But even before working the creative triad, distilling a scene to its essence requires ruthless (there’s that word again) cropping—simply knowing what to put in, what to leave out, and the confidence (courage) to do it. Start by identifying the elements in the scene that draw the eye. Think in terms of implicit connecting lines that define their relationship to each other. Move around—forward/backward, left/right, up/down—until your prime elements feel organized.

If you’re still not feeling a connection between all of your prime elements, it’s time to start eliminating things—you can always return to that beautiful subject you composed out and feature it in another composition. And if you’re still not finding visual coherence, don’t be afraid to just click an image, stand back and evaluate it on your camera’s LCD screen, and adjust. Then repeat as necessary.

Try this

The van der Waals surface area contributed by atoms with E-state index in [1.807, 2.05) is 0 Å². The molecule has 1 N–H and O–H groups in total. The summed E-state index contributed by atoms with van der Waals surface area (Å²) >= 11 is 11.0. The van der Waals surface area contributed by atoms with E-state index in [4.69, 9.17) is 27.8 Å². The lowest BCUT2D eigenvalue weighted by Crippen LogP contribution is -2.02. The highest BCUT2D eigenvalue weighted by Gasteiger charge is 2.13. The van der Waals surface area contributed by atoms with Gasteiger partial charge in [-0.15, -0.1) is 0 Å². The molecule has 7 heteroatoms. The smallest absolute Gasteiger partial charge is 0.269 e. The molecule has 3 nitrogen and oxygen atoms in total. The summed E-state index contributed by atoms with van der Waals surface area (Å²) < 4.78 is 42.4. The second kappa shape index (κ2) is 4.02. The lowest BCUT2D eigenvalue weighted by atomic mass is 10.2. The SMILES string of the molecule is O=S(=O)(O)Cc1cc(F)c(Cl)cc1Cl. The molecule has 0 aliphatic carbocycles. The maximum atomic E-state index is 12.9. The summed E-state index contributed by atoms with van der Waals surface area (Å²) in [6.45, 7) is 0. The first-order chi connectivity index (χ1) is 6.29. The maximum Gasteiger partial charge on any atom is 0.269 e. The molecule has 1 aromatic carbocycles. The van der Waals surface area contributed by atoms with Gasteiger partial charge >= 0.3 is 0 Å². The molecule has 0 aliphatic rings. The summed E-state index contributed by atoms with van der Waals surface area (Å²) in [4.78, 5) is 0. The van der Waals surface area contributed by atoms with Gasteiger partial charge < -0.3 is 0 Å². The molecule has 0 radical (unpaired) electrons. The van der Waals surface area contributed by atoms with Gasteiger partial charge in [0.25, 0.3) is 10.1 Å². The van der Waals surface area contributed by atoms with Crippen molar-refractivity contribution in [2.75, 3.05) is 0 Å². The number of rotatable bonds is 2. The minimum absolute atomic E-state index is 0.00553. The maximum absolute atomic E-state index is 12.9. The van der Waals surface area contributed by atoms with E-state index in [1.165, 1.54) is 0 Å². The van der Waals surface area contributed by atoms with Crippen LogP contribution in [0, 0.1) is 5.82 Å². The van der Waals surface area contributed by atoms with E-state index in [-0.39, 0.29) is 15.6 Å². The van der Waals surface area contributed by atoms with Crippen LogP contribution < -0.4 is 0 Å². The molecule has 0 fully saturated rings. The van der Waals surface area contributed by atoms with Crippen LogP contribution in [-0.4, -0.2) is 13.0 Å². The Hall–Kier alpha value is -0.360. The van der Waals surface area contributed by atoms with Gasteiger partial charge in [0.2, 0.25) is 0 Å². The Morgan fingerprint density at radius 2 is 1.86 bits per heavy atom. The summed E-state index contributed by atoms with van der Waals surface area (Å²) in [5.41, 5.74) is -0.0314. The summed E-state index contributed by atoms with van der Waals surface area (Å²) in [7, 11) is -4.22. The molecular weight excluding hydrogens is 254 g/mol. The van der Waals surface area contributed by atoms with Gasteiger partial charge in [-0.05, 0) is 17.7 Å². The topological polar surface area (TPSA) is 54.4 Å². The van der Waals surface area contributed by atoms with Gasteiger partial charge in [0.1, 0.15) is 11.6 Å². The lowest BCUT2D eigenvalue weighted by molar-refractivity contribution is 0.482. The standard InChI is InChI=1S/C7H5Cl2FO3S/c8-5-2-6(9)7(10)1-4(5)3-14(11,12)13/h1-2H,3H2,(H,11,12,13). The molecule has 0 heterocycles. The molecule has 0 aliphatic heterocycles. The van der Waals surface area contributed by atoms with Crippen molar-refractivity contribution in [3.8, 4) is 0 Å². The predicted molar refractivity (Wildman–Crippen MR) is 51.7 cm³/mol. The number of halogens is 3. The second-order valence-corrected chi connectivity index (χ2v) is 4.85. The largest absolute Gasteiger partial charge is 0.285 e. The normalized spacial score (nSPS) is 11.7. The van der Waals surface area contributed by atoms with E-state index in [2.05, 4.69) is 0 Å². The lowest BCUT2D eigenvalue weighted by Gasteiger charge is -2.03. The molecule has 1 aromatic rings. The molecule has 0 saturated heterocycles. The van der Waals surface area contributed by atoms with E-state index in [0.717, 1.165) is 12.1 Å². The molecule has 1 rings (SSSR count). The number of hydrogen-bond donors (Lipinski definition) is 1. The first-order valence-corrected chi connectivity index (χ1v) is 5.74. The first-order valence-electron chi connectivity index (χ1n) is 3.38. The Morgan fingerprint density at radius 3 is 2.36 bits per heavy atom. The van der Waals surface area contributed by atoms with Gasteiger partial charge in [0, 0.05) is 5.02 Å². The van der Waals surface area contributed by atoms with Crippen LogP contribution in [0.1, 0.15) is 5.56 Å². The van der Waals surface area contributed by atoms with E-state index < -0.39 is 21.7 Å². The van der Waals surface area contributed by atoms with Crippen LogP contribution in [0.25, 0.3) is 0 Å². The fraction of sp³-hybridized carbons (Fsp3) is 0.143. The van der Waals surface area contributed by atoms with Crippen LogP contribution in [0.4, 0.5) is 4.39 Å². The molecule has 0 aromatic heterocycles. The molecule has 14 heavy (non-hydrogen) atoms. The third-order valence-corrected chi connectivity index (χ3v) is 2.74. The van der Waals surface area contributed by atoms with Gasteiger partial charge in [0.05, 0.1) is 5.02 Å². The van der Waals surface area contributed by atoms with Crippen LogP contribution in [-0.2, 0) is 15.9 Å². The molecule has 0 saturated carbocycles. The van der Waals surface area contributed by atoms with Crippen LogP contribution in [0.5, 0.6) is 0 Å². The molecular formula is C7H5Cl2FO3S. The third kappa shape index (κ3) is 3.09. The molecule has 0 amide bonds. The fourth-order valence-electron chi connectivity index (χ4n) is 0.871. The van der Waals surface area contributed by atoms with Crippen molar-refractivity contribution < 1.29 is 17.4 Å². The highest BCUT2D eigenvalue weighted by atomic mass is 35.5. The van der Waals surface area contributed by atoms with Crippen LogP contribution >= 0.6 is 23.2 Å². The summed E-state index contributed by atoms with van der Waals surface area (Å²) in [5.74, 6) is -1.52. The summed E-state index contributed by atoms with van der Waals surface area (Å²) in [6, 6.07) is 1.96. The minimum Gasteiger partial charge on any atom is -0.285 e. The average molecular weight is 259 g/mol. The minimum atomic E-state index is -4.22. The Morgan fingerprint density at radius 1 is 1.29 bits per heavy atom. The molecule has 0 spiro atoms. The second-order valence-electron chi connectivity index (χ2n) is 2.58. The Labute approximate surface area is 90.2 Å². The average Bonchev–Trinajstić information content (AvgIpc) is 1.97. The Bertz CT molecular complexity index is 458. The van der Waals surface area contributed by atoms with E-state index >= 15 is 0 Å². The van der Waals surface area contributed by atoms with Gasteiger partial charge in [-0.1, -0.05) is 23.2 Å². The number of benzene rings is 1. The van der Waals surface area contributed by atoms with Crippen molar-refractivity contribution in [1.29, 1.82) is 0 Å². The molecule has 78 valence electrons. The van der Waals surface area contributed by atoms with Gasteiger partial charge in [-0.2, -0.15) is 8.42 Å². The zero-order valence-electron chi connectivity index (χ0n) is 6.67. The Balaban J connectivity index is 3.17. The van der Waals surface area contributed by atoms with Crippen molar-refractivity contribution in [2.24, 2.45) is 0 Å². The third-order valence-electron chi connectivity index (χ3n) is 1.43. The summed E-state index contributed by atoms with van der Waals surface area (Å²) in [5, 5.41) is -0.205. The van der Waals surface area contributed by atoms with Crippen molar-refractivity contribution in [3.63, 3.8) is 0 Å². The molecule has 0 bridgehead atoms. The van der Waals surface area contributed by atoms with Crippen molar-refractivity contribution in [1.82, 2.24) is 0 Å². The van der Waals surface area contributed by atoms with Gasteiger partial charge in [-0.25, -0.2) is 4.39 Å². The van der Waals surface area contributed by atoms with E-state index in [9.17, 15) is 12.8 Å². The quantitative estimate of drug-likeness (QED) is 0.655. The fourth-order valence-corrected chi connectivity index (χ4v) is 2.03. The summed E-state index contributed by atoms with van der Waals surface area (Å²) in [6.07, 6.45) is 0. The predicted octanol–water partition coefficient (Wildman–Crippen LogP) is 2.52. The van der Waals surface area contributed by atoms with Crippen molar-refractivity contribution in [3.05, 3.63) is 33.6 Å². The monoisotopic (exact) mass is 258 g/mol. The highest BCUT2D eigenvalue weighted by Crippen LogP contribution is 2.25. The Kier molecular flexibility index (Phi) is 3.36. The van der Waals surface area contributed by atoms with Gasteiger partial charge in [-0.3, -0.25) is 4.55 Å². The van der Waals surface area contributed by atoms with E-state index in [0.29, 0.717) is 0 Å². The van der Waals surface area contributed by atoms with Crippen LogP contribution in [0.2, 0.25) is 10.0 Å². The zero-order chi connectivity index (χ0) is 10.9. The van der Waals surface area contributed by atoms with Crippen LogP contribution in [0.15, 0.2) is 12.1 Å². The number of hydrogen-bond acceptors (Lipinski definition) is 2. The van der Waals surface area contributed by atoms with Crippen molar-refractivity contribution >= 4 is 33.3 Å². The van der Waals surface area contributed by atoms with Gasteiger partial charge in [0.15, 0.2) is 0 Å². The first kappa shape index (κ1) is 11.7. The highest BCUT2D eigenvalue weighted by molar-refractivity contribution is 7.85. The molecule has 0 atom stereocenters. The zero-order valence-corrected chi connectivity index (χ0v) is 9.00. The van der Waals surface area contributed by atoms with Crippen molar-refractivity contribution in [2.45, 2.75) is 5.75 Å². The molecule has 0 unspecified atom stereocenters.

One simple way to exercise this skill is with the Crop tool in Photoshop or Lightroom. Start with any image (your own or someone else’s—the goal is to train your eye, not to create an image you’ll use), open it in your image processing software of choice (I use Photoshop for this exercise), set the Crop tool to 2/3 aspect ratio (or whatever your camera uses), and see how many new images you can find in the original. Whether the source image was horizontal or vertical, use both orientations of the Crop tool. Again, this is an exercise to train your eye, not to create a usable image, but I’m confident that you’ll find this new vision translates to your viewfinder when you’re in the field.